APD Part VII––High School Grace
Finally, when I entered high school, which in my case, was when I was a sophomore, I began to understand the tease and how to give it back, without insult, and without rejection. During high school, I managed to find a small group of other girls who were Christians, of good character, and sweet natured. It was a blessed relief from the pain of junior high. Helping those with rejection issues to find a small group of loyal friends assists healing. Click to Tweet #amwriting #rejection #APD
Getting involved in drama in high school helped me come out of my shell a bit. When involved in an activity with other like-minded students, which we all enjoyed, it was wonderful not to experience rejection on a daily basis, like junior high.
I can’t say I had no rejection in high school, but if I did, it must have been so minor, that I don’t remember it. By the time I was a senior in high school, I was living the life! In drama, in instrumental music, having a wonderful time.
Several things I give credit to. First, I gave my life to Christ between my sophomore and junior years, the summer of 1970. God had a young man in our town ask me a question when I auditioned for a young peoples’ music group he was directing. He asked, “Have you ever had an experience with God?” Huh? I struggled to find an answer.
Secondly, that group of girls that I got involved with were a result of being in a Bible study together over lunch. Then, we would see each other outside of school (I had a car, they didn’t.)
An interesting shift occurred toward the end of my junior year. I got a new clarinet. That’s a story for another post. As a result, I was awarded a scholarship from a family whose teenage son had died before he graduated from high school several years before me. Monies that would have been used for his college education were parceled out to needy and deserving high school students to take private music lessons. I was privileged.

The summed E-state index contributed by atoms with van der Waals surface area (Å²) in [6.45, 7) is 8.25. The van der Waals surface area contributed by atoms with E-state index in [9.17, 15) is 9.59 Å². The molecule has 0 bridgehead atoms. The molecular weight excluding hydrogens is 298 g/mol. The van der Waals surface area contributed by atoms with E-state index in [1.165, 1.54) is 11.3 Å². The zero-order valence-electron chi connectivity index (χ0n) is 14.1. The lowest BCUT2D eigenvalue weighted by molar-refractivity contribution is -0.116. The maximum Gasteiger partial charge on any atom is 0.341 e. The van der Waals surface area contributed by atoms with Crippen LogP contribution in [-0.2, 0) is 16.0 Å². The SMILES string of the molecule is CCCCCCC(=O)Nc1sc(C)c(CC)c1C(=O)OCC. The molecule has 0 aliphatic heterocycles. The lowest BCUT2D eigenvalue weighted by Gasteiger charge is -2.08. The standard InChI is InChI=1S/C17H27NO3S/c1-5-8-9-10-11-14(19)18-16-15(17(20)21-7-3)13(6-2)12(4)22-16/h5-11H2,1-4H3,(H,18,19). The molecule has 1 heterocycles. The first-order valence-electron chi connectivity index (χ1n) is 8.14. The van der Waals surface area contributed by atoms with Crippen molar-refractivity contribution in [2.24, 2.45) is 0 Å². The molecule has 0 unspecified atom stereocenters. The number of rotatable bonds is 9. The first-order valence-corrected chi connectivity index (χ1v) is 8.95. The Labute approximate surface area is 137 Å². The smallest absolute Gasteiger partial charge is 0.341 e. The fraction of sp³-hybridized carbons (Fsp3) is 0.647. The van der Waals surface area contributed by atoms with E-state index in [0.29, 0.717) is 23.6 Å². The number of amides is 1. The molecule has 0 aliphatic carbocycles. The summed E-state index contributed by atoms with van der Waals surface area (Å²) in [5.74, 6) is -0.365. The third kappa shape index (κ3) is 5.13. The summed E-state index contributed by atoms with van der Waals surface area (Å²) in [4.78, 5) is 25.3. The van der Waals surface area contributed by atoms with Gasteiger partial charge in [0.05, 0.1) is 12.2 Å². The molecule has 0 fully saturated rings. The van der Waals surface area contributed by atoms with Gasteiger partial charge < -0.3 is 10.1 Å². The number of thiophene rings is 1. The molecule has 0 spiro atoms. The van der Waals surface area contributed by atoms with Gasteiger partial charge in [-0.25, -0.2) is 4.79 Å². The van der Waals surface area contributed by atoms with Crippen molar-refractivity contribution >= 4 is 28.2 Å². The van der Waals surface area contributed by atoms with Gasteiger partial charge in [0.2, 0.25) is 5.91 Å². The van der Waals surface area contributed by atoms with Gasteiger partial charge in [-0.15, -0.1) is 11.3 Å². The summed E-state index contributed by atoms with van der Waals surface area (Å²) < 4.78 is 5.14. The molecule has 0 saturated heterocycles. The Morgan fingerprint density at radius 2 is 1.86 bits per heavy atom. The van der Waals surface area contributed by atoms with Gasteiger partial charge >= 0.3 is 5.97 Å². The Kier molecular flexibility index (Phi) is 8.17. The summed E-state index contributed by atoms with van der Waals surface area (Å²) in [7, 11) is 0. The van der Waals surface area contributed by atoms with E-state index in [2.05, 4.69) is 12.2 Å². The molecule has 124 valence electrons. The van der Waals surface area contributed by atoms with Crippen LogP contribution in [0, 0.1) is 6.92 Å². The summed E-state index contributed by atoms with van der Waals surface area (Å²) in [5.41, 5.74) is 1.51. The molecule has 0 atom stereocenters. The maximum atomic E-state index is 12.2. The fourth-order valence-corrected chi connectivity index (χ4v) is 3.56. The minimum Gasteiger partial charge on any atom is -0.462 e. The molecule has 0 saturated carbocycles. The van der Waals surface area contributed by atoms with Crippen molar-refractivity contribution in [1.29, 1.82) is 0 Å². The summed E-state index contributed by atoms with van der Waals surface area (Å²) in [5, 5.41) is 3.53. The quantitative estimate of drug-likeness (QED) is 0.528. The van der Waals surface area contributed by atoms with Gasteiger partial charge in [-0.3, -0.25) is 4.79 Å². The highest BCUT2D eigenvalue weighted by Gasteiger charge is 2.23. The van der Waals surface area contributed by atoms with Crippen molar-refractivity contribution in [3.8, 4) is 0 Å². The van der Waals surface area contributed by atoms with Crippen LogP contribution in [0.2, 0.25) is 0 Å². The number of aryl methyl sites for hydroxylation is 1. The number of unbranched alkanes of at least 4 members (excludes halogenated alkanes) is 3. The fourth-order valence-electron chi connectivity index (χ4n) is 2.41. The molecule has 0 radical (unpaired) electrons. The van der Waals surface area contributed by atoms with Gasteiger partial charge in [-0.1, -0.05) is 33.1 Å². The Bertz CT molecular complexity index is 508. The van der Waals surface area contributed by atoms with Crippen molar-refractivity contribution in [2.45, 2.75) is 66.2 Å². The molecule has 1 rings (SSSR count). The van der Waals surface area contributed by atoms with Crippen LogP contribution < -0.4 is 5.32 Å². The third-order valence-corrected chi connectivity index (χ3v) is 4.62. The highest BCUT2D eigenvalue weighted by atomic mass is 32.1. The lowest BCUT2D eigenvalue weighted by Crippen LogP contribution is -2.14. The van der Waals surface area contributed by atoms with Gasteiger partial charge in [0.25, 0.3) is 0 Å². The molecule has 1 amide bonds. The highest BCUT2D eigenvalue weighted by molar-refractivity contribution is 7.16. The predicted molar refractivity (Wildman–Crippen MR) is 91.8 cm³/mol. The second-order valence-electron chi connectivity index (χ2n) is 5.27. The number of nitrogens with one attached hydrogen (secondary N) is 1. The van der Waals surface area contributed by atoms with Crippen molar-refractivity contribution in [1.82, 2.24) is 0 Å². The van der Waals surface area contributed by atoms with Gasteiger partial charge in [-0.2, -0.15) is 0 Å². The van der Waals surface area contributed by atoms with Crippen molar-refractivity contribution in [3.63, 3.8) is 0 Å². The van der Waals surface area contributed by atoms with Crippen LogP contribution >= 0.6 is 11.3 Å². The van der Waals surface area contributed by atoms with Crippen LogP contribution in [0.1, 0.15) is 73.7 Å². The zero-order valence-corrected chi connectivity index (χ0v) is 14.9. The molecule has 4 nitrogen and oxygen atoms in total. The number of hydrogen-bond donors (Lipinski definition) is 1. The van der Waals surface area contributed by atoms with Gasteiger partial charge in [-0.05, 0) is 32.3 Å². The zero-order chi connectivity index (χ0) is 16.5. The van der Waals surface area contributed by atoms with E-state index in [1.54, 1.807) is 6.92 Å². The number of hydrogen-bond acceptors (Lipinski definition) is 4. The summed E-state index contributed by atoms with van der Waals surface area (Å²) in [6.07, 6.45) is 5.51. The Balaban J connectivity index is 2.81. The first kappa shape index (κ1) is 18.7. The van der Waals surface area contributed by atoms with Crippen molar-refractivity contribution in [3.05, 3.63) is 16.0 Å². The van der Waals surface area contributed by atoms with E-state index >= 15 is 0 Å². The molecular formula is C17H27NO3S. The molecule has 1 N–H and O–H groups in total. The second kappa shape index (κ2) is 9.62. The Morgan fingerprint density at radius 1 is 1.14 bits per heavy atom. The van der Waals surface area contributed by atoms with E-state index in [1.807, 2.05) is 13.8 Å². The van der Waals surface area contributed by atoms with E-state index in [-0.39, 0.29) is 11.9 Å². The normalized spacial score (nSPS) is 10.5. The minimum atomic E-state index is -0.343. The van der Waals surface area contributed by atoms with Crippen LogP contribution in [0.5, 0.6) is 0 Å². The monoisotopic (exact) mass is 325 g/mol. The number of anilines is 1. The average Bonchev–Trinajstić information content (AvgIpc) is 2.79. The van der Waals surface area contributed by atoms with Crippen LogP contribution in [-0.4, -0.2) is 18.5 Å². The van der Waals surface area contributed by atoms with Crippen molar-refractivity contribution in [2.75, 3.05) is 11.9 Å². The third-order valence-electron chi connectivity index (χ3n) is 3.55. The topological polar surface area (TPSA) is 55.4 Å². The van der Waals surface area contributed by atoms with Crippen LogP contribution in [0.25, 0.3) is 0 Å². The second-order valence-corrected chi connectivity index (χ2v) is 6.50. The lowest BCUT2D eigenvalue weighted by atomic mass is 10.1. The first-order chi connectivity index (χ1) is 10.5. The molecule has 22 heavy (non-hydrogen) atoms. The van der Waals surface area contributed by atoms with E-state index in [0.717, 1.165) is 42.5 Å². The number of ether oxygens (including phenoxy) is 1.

The shift: Drama had always been my main passion and interest in high school. I was involved in backstage crews all through high school. My junior year, I got a couple of parts. That was fun! My senior year, I got a major role in “Our Hearts Were Young and Gay.” I loved the part of Cornelia Otis Skinner’s friend Emily Kimbrough.
After that, however, my music, my clarinet lessons, and preparing for State Music Festival took up a lot of my time. It paid off in the spring with medals, including a “I” (one, the highest) for my clarinet solo I’d been working for months on, plus a couple small groups (see photo above). That led to another award at the end of the school year, the inaugural year of Distinguished Musician. I wasn’t the only one to receive it, but I certainly didn’t expect to receive one.
My senior year was the best year of my life at the time. I was using my talents and gifts, having so much fun, probably the most fun I’d ever had…with virtually no rejection that I remember. I began to wonder, is this the way normal people feel?
God was pouring out His grace upon me during high school, to make up for the bitterness of junior high. Acceptance is all a rejected person ever wants––to be accepted, to be appreciated and have friends, be normal. Click to Tweet #amwriting #rejection #APD